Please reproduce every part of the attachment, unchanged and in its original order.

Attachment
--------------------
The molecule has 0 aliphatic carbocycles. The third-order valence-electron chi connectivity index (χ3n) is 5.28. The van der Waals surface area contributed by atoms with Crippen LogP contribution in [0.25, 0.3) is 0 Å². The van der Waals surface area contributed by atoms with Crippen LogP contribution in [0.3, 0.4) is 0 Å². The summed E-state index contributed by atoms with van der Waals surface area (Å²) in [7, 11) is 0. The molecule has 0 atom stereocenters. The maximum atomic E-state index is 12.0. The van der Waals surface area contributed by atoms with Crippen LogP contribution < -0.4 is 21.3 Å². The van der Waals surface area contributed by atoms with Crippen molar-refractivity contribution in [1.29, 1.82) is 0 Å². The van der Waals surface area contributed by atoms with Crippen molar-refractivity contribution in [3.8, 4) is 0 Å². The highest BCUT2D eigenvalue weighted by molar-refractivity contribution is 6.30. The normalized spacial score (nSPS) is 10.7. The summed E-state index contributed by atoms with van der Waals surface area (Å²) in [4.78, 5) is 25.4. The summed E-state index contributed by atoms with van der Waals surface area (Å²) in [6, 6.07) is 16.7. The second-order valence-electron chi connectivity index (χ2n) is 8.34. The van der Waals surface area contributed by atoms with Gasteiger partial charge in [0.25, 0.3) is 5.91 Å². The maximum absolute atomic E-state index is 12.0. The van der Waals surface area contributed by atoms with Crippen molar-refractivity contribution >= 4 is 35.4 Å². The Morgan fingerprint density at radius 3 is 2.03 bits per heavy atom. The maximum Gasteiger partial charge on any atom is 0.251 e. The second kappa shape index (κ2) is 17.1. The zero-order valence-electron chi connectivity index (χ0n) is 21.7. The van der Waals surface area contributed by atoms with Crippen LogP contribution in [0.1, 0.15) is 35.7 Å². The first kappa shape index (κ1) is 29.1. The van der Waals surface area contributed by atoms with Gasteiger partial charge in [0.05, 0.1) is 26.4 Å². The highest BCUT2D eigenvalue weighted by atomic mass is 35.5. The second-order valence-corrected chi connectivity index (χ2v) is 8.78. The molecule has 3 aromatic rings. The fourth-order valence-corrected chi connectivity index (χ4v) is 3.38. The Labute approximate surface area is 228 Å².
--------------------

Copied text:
The molecule has 0 aliphatic carbocycles. The third-order valence-electron chi connectivity index (χ3n) is 5.28. The van der Waals surface area contributed by atoms with Crippen LogP contribution in [0.25, 0.3) is 0 Å². The van der Waals surface area contributed by atoms with Crippen LogP contribution in [0.3, 0.4) is 0 Å². The summed E-state index contributed by atoms with van der Waals surface area (Å²) in [7, 11) is 0. The molecule has 0 atom stereocenters. The maximum atomic E-state index is 12.0. The van der Waals surface area contributed by atoms with Crippen LogP contribution < -0.4 is 21.3 Å². The van der Waals surface area contributed by atoms with Crippen molar-refractivity contribution in [1.29, 1.82) is 0 Å². The van der Waals surface area contributed by atoms with Crippen molar-refractivity contribution in [3.8, 4) is 0 Å². The highest BCUT2D eigenvalue weighted by molar-refractivity contribution is 6.30. The normalized spacial score (nSPS) is 10.7. The summed E-state index contributed by atoms with van der Waals surface area (Å²) in [4.78, 5) is 25.4. The summed E-state index contributed by atoms with van der Waals surface area (Å²) in [6, 6.07) is 16.7. The second-order valence-electron chi connectivity index (χ2n) is 8.34. The van der Waals surface area contributed by atoms with Gasteiger partial charge in [0.25, 0.3) is 5.91 Å². The maximum absolute atomic E-state index is 12.0. The van der Waals surface area contributed by atoms with Crippen molar-refractivity contribution >= 4 is 35.4 Å². The Morgan fingerprint density at radius 3 is 2.03 bits per heavy atom. The maximum Gasteiger partial charge on any atom is 0.251 e. The second kappa shape index (κ2) is 17.1. The zero-order valence-electron chi connectivity index (χ0n) is 21.7. The van der Waals surface area contributed by atoms with Crippen LogP contribution in [0.1, 0.15) is 35.7 Å². The first kappa shape index (κ1) is 29.1. The van der Waals surface area contributed by atoms with Gasteiger partial charge in [0.05, 0.1) is 26.4 Å². The highest BCUT2D eigenvalue weighted by atomic mass is 35.5. The second-order valence-corrected chi connectivity index (χ2v) is 8.78. The molecule has 3 aromatic rings. The fourth-order valence-corrected chi connectivity index (χ4v) is 3.38. The Labute approximate surface area is 228 Å².